Is Life Insurance Taxable? The Answer Depends...

When planning for your family’s financial future, you want to ensure to account for things like taxes … especially when it comes to life insurance proceeds.
Last updated April 3, 2023 | By Stephanie Colestock
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Buying life insurance is worth it for many people. It’s a great way to plan for the future and protect those you love most. When buying a policy that may be worth tens (or hundreds) of thousands of dollars, though, it’s important to consider the tax implications of those proceeds.

Here’s how your life insurance beneficiaries would be affected by your policy payout, and when those proceeds would be considered taxable.

In this article

When life insurance isn’t taxable

There are many different ways your life insurance policy can provide support, both before and after your death. Luckily, the proceeds aren’t usually taxable, which ensures these funds are available when your family needs them most.

1. Life insurance payouts to beneficiaries

The top reason for buying life insurance is to protect those you love if you were to die unexpectedly. This protection comes in the form of a death benefit paid out to your beneficiaries after your death, which can often be a significant sum of money.

Your beneficiaries don’t have to worry, though: your policy’s payout is generally not considered taxable. This means the funds do not need to be included in any gross income declarations after disbursement, and taxes will not be calculated on the death benefit paid.

2. Life insurance policy dividends

Some insurance policies build a cash value — such as participating whole life coverage plans — and will sometimes pay out dividends to policyholders if the company recognizes excess profits. These payments may come quarterly or annually (if they come at all) and are a nice surprise for policyholders who receive them.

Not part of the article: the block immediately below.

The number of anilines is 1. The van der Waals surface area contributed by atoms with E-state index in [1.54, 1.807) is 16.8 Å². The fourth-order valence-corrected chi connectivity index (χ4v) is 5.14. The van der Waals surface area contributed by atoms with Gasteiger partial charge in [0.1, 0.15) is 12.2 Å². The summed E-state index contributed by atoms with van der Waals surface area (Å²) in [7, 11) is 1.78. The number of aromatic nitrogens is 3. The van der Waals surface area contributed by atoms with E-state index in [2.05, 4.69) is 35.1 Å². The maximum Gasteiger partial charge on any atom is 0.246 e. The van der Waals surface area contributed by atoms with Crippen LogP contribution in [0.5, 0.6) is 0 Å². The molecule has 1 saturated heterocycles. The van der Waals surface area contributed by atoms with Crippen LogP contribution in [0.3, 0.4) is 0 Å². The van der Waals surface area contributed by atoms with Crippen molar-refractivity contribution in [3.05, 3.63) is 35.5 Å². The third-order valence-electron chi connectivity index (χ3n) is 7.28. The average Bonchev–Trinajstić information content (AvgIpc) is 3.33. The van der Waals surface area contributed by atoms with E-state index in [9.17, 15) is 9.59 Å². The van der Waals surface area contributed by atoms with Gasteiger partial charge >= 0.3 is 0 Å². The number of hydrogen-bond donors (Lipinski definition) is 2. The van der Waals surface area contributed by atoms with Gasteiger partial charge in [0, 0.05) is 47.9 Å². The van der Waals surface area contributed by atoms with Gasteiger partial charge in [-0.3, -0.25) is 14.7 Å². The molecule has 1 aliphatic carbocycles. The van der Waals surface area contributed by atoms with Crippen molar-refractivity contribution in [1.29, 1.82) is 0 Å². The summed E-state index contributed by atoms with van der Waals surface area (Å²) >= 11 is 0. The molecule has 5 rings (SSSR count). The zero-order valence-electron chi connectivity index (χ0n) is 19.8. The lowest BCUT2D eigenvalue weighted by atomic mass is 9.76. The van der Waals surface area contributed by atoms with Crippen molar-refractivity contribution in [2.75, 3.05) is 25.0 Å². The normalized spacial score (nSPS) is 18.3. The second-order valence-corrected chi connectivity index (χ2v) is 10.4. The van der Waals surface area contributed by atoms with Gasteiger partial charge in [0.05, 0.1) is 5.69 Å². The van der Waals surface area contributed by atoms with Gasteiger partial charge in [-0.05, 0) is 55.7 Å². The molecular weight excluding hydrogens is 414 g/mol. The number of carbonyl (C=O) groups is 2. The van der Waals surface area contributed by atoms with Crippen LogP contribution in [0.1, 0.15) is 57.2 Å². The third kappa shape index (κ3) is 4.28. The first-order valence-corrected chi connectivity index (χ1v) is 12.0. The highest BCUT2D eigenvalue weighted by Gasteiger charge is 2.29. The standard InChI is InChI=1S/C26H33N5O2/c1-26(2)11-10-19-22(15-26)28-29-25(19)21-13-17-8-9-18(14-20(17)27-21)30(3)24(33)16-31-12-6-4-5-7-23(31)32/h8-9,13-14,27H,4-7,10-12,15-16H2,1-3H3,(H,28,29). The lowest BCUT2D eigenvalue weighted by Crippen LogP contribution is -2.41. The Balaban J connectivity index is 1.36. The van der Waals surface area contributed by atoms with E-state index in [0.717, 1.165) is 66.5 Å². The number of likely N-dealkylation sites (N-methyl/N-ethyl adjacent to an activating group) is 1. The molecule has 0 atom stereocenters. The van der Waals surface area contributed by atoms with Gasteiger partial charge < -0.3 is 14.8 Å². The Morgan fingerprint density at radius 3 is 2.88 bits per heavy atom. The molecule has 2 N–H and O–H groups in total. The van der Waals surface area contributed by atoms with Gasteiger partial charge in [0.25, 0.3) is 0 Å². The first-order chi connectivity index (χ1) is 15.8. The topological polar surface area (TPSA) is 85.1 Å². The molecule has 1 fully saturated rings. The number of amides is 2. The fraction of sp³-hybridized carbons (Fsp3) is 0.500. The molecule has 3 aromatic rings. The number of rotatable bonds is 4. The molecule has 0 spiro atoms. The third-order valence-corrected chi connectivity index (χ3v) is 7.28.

Even better? These dividend payments themselves are not considered taxable income, as long as you don’t receive more in dividends than you paid in premiums for that policy.

3. Cashing out a permanent life insurance policy

Most permanent life insurance policies will build up a cash value based on the premiums paid as well as the interest and dividends earned. For some policyholders, though, this lifelong coverage (and the high price tag involved) may reach a point where it no longer feels necessary.

Whether you’re thinking about surrendering a whole life policy so you can then purchase term life coverage, or simply taking the cash and going home, the tax implications are the same. You can cash out a permanent policy at any time without paying taxes on the accrued value up to its basis.

The basis of an insurance policy is the value of premiums paid into the policy minus any withdrawals taken or dividends received. If your policy’s value at the time of cash-out exceeds the basis, that overage is subject to taxes.

4. Utilizing an accelerated death benefit

Some of the best life insurance policies offer an accelerated death benefit, which allows chronically or terminally ill policyholders to use life insurance funds before their death. If your policy includes this benefit and you qualify for an accelerated settlement, the funds can be withdrawn and used without tax liability.

It’s important to remember, however, that this benefit — and tax exemption — is available only if the insured’s illness qualifies.

When is life insurance taxable?

Although life insurance benefits are often non-taxable, there are a few situations in which you (or your beneficiaries) may wind up owing Uncle Sam.

1. Interest earned on installment or delayed payments